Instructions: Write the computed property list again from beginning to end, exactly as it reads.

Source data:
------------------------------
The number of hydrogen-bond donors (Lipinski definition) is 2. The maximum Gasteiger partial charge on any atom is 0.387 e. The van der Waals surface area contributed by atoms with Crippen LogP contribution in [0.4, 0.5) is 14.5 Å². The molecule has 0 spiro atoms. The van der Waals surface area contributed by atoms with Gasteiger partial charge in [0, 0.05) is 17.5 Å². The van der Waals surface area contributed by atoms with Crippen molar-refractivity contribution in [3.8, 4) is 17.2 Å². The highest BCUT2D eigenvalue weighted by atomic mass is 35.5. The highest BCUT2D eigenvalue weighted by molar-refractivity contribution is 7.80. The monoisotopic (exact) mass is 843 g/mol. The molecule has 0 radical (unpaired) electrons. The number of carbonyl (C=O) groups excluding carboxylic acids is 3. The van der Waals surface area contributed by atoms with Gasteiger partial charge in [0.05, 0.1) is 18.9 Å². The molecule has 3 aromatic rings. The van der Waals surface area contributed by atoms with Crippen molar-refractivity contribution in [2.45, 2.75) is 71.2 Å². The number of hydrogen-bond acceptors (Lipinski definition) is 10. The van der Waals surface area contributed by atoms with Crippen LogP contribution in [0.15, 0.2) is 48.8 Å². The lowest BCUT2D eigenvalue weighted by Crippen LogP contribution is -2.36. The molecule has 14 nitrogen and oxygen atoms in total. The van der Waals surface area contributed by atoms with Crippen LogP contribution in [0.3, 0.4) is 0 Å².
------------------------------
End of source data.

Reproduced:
The number of hydrogen-bond donors (Lipinski definition) is 2. The maximum Gasteiger partial charge on any atom is 0.387 e. The van der Waals surface area contributed by atoms with Crippen LogP contribution in [0.4, 0.5) is 14.5 Å². The molecule has 0 spiro atoms. The van der Waals surface area contributed by atoms with Gasteiger partial charge in [0, 0.05) is 17.5 Å². The van der Waals surface area contributed by atoms with Crippen molar-refractivity contribution in [3.8, 4) is 17.2 Å². The highest BCUT2D eigenvalue weighted by atomic mass is 35.5. The highest BCUT2D eigenvalue weighted by molar-refractivity contribution is 7.80. The monoisotopic (exact) mass is 843 g/mol. The molecule has 0 radical (unpaired) electrons. The number of carbonyl (C=O) groups excluding carboxylic acids is 3. The van der Waals surface area contributed by atoms with Gasteiger partial charge in [0.05, 0.1) is 18.9 Å². The molecule has 3 aromatic rings. The van der Waals surface area contributed by atoms with Crippen molar-refractivity contribution in [2.45, 2.75) is 71.2 Å². The number of hydrogen-bond acceptors (Lipinski definition) is 10. The van der Waals surface area contributed by atoms with Crippen LogP contribution in [0.15, 0.2) is 48.8 Å². The lowest BCUT2D eigenvalue weighted by Crippen LogP contribution is -2.36. The molecule has 14 nitrogen and oxygen atoms in total. The van der Waals surface area contributed by atoms with Crippen LogP contribution in [0.3, 0.4) is 0 Å².